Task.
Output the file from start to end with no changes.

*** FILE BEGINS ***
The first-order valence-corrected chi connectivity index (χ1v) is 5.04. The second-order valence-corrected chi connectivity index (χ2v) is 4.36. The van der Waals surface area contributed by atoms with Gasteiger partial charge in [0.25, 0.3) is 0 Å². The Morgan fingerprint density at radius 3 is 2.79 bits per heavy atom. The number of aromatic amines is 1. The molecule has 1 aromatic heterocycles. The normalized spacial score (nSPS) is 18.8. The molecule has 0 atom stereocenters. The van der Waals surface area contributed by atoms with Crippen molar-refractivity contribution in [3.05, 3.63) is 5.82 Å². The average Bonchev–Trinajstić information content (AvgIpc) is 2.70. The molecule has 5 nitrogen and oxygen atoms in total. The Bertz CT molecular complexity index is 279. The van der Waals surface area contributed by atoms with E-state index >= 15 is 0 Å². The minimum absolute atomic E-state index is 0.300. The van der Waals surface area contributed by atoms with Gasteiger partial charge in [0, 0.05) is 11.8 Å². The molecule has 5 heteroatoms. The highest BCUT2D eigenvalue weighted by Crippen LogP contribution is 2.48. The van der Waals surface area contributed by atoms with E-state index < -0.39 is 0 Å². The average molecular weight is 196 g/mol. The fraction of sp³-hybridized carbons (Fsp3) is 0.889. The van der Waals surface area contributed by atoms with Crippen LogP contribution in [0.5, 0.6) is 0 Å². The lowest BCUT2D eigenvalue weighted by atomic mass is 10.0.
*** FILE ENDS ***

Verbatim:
The first-order valence-corrected chi connectivity index (χ1v) is 5.04. The second-order valence-corrected chi connectivity index (χ2v) is 4.36. The van der Waals surface area contributed by atoms with Gasteiger partial charge in [0.25, 0.3) is 0 Å². The Morgan fingerprint density at radius 3 is 2.79 bits per heavy atom. The number of aromatic amines is 1. The molecule has 1 aromatic heterocycles. The normalized spacial score (nSPS) is 18.8. The molecule has 0 atom stereocenters. The van der Waals surface area contributed by atoms with Crippen molar-refractivity contribution in [3.05, 3.63) is 5.82 Å². The average Bonchev–Trinajstić information content (AvgIpc) is 2.70. The molecule has 5 nitrogen and oxygen atoms in total. The Bertz CT molecular complexity index is 279. The van der Waals surface area contributed by atoms with E-state index >= 15 is 0 Å². The minimum absolute atomic E-state index is 0.300. The van der Waals surface area contributed by atoms with Gasteiger partial charge in [0, 0.05) is 11.8 Å². The molecule has 5 heteroatoms. The highest BCUT2D eigenvalue weighted by Crippen LogP contribution is 2.48. The van der Waals surface area contributed by atoms with E-state index < -0.39 is 0 Å². The average molecular weight is 196 g/mol. The fraction of sp³-hybridized carbons (Fsp3) is 0.889. The van der Waals surface area contributed by atoms with Crippen LogP contribution in [0.5, 0.6) is 0 Å². The lowest BCUT2D eigenvalue weighted by atomic mass is 10.0.